- Switch the student roles and repeat the process.
- For the next stage, switch the pairs around and tell them they must now tell their new partner all about their first partner in one minute.
- Class feedback – elicit as many interesting ideas as possible.
Concentric Circle Conversations
As well as helping students find out about each other, this is an interactive and kinaesthetic ice-breaker which can really help energise the classroom and break down any nervousness in the classroom.
- Organise your students into two circles – an inner one facing outwards and an outer one facing inwards – making sure everyone is facing someone.
- Tell them they have to find out what they have in common with each other in the time allowed (teacher choice), by asking questions. For example, What kind of music do you like? What sport do you like/play?
- When the time is up, rotate the circles as you like (e.g. ask the inner circle to move 2 places clockwise and the outer circle 5 places anti-clockwise) and ask them to tell their new partner about what they have in common with their first partner. If the new partner also has that in common with them, they should say so.
- Repeat the process as many times as you like, depending on time available.
- Conduct class feedback, asking each student to tell the class what they have in common with other classmates.
This is a fun ice-breaker which I learnt from a colleague in Poland and is an extension of My Name Is…
- Depending on the level of the class and to facilitate the activity, brainstorm adjectives of personality and appearance and write them on the board.
- Introduce yourself and then using the different letters of your name, use adjectives to describe yourself. For example, “My name’s Alex and I’m Amusing, Likeable, Excitable and eXtrovert (x is a tricky one!)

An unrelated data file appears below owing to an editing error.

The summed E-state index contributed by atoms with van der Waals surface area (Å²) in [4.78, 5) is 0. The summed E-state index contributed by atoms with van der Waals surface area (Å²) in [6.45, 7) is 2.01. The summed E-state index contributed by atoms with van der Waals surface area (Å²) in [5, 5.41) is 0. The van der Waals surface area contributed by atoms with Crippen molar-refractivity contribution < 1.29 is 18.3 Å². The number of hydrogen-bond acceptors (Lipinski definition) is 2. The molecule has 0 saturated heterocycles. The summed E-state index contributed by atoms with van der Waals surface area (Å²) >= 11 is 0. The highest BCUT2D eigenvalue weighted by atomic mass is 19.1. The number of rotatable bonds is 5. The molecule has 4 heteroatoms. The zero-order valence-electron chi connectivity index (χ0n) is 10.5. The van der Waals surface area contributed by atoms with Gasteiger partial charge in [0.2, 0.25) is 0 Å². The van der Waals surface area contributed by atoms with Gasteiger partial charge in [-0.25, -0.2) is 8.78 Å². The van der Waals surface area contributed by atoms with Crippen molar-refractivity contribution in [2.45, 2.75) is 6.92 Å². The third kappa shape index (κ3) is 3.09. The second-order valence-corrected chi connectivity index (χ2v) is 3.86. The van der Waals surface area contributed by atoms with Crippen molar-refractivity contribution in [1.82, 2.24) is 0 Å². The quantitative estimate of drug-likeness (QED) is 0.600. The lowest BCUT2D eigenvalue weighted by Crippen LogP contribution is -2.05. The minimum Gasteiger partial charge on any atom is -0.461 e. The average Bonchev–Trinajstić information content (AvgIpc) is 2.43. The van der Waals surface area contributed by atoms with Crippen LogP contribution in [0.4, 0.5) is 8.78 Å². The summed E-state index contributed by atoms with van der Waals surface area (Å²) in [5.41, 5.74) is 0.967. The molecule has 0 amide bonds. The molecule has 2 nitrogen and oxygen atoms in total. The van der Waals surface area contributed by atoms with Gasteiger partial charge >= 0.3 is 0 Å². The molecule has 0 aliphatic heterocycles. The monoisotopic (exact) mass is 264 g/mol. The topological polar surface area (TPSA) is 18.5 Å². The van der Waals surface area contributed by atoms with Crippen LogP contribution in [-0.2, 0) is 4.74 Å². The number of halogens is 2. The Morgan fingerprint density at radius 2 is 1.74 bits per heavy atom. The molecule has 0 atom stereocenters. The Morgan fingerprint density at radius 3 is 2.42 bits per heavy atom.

- Give your students some thinking time and once everyone is ready, students go around the class introducing themselves and then repeating the names of the other students and their adjectives. For example, “My name’s Daniel and I’m Dynamic, Amazing, Nocturnal, Intelligent, Engaging and Likeable. His name is Alex and he’s…” Of course this is harder for the students towards the end, but in my experience the other students are always happy to help out and there’s always lots of laughter.
- As a follow up you can get students to make posters of their names and their corresponding adjectives which can be put on the walls.
Comment and let us know which ice-breakers worked best in your class! Do you have any others to share with us?
For activities for young teenage learners check out our series Impact, and for adult learners check out Outcomes, Life and Keynote – all of these series come in split editions – perfect for your shorter courses!
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Author: Alex Warren
Alex Warren is a DELTA trained teacher trainer with over 14 years’ experience of working in ELT as a teacher, academic director and teacher trainer. Working for National Geographic Learning, Alex is driven by his passion for developing teachers on a global scale and helping them to reach their true potential. A firm believer in a communicative approach to language learning and student centred learning, Alex enjoys working with innovative, thought-provoking materials and presenting on a wide range of ELT-related topics.